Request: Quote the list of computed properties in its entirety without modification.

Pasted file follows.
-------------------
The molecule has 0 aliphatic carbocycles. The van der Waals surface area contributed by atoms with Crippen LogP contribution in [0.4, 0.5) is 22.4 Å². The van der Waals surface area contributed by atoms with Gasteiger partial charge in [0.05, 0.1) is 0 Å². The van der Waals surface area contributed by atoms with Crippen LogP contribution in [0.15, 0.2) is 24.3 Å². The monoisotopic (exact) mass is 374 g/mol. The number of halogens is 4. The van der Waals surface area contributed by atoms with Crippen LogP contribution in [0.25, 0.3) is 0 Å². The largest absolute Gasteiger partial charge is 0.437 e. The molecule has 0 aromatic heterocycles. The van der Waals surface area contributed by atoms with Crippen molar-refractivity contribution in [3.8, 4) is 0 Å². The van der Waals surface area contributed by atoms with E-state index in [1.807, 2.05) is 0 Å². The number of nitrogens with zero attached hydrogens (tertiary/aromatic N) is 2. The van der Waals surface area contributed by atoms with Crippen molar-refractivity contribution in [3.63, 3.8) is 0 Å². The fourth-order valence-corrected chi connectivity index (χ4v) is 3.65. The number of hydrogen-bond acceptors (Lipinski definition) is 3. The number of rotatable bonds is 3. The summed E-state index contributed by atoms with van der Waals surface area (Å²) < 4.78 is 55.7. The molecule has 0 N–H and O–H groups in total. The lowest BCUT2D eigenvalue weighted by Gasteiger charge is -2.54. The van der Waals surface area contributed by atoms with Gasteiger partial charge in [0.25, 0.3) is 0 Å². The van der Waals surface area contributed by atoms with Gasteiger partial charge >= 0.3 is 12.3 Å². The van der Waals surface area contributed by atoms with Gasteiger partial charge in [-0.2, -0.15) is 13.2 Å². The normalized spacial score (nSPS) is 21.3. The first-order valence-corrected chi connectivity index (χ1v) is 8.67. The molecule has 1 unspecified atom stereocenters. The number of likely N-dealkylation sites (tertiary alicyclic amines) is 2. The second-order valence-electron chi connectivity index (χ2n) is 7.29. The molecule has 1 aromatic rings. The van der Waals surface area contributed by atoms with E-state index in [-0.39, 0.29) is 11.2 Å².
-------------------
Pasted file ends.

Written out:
The molecule has 0 aliphatic carbocycles. The van der Waals surface area contributed by atoms with Crippen LogP contribution in [0.4, 0.5) is 22.4 Å². The van der Waals surface area contributed by atoms with Gasteiger partial charge in [0.05, 0.1) is 0 Å². The van der Waals surface area contributed by atoms with Crippen LogP contribution in [0.15, 0.2) is 24.3 Å². The monoisotopic (exact) mass is 374 g/mol. The number of halogens is 4. The van der Waals surface area contributed by atoms with Crippen LogP contribution in [0.25, 0.3) is 0 Å². The largest absolute Gasteiger partial charge is 0.437 e. The molecule has 0 aromatic heterocycles. The van der Waals surface area contributed by atoms with Crippen molar-refractivity contribution in [3.8, 4) is 0 Å². The van der Waals surface area contributed by atoms with E-state index in [1.807, 2.05) is 0 Å². The number of nitrogens with zero attached hydrogens (tertiary/aromatic N) is 2. The van der Waals surface area contributed by atoms with Crippen molar-refractivity contribution in [3.63, 3.8) is 0 Å². The fourth-order valence-corrected chi connectivity index (χ4v) is 3.65. The number of hydrogen-bond acceptors (Lipinski definition) is 3. The number of rotatable bonds is 3. The summed E-state index contributed by atoms with van der Waals surface area (Å²) < 4.78 is 55.7. The molecule has 0 N–H and O–H groups in total. The lowest BCUT2D eigenvalue weighted by Gasteiger charge is -2.54. The van der Waals surface area contributed by atoms with Gasteiger partial charge in [0.25, 0.3) is 0 Å². The van der Waals surface area contributed by atoms with Gasteiger partial charge >= 0.3 is 12.3 Å². The van der Waals surface area contributed by atoms with Gasteiger partial charge in [-0.2, -0.15) is 13.2 Å². The normalized spacial score (nSPS) is 21.3. The first-order valence-corrected chi connectivity index (χ1v) is 8.67. The molecule has 1 unspecified atom stereocenters. The number of likely N-dealkylation sites (tertiary alicyclic amines) is 2. The second-order valence-electron chi connectivity index (χ2n) is 7.29. The molecule has 1 aromatic rings. The van der Waals surface area contributed by atoms with E-state index in [-0.39, 0.29) is 11.2 Å².